Time to Understand a Loss

The death of comedian Robin Williams has turned the spotlight on depression in the past 24 hours, and may hopefully be the catalyst for more people to take this illness seriously and look for the signs in others.

As much as the comedy world has suffered many comedians committing suicide, so too has the sporting world. In fact one scary statistic is in every country where Test cricket is played the suicide level in ex players is higher than the national average.

The most recent and high profile loss was when the ebullient during his playing days, David Bairstow took his own life. In 1997, Bairstow took an overdose of tablets,he survived this incident, but a few weeks later he hanged himself at his home in Yorkshire. The coroner recorded an open verdict, saying that he was not convinced Bairstow had meant to kill himself, and that his actions may instead have been a “cry for help”. HIs son, Jonny, has managed to continue a career in cricket and has gone on to represent England like his father.

Andrew Stoddart was an outstanding athlete. Not only did he captain England at cricket but he also along with fellow cricketers Alfred Shaw and Arthur Shrewsbury (Who incidentally also took his own life) helped organise what became recognised as the first British Lions rugby union tour of Australia and New Zealand in 1888. Stoddart even took over the captaincy early in the tour when the Robert L. Seddon died in a sculling accident. In 1890 Stoddart again showing his openness to new ventures, became a founding member of the Barbarians, the invitational rugby club. Sadly he too took his own life in 1915 aged just 52.

One Olympic athlete who few would remember to have taken his own life Japanese bronze medallist at the 1964 Tokyo Olympics Kokichi Tsuburaya. After the Tokyo Olympics, Kokichi suffered from an ongoing back problems. In 1968, he committed suicide by in his dormitory room where he had stayed during training for the Mexico City Olympics. In his suicide note, he thanked his parents, family and trainers for their contributions, and wished his fellow runners to do well. A rough translation of the end of his note read “I am too exhausted to run any more. Please forgive me. I’m sorry for causing my parents concern and worry, but this is for the best. Thank you very much for everything you have done for me.” He was twenty-seven years old. Many say Athletics is a lonely place and the marathon the loneliest of places, but no one will ever know how lonely and desperate Tsuburaya felt.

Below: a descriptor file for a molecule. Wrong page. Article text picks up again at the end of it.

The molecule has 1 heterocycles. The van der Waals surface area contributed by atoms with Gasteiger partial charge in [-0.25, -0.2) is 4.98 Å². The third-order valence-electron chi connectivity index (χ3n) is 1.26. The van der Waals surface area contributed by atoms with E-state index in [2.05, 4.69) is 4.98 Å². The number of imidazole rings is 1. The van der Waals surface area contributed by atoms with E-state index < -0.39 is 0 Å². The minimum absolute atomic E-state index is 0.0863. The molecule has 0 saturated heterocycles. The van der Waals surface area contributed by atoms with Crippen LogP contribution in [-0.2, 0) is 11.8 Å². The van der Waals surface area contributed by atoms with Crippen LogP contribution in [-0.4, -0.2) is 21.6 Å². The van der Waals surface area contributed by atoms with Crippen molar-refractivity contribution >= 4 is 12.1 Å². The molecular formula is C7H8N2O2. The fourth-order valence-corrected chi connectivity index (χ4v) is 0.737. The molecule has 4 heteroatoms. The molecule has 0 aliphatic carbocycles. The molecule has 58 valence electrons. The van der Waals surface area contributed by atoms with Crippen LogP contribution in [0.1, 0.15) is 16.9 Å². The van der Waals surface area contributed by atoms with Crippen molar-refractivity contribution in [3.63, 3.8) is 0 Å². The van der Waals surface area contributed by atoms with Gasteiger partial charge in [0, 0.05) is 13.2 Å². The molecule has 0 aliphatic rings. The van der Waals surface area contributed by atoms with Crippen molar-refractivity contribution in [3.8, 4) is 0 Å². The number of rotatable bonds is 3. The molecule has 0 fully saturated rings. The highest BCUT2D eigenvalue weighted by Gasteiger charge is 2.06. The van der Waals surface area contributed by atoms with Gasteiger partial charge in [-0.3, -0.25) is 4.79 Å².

In football we have witnessed two very sad losses in recent times that of former Welsh International Gary Speed and German goalkeeper Robert Enke. Interestingly Speed was described after his death as a “glass half empty person” by his mother, yet few saw his suicide coming. Robert Enke’s fight with depression is covered in detail in Ronald Reng’s outstanding biography, “A Life too Short, The Tragedy of Robert Enke.” As a mark of respect for Enke after his passing, the German national team cancelled their friendly match against Chile. A minute’s silence was also held at all Bundesliga games and at his former club Benfica’s game in the Cup of Portugal. Germany also cancelled a planned training session and all interviews after his death.

However once the silence had passed life carried on as normal, and those suffering like Enke slipped once more back into the shadows of despair.

Many have tried to explain why the loss in cricket is higher than in other sports, was it the length of the game and the time players spend together, was it the limited opportunities when they retire, was it the fact that many had signed up as youngsters and had no other skill to their name on which to fall back. No doubt other sports have analysed why athletes just as people from all walks of life take their now lives when they appear to the rest of us to have so much to live for.

These may well have been some of the reasons, but they are definitely not the sole reasons. Depression is an illness and many who suffer it feel that they are left on the outer, like a fielder who is left on the boundary all afternoon in the hot sun, or a goalkeeper standing alone in his goal while play continues at the other end of the pitch. That sense of loneliness amongst many is something that is hard to explain, and at times even harder to understand.

If we want to try and lessen the loss of life due to depression we have to be more aware of the tell tale signs and become more educated and understanding. Just as we would help a team mate on the pitch so too must we help them off it.

Time to Understand a Loss
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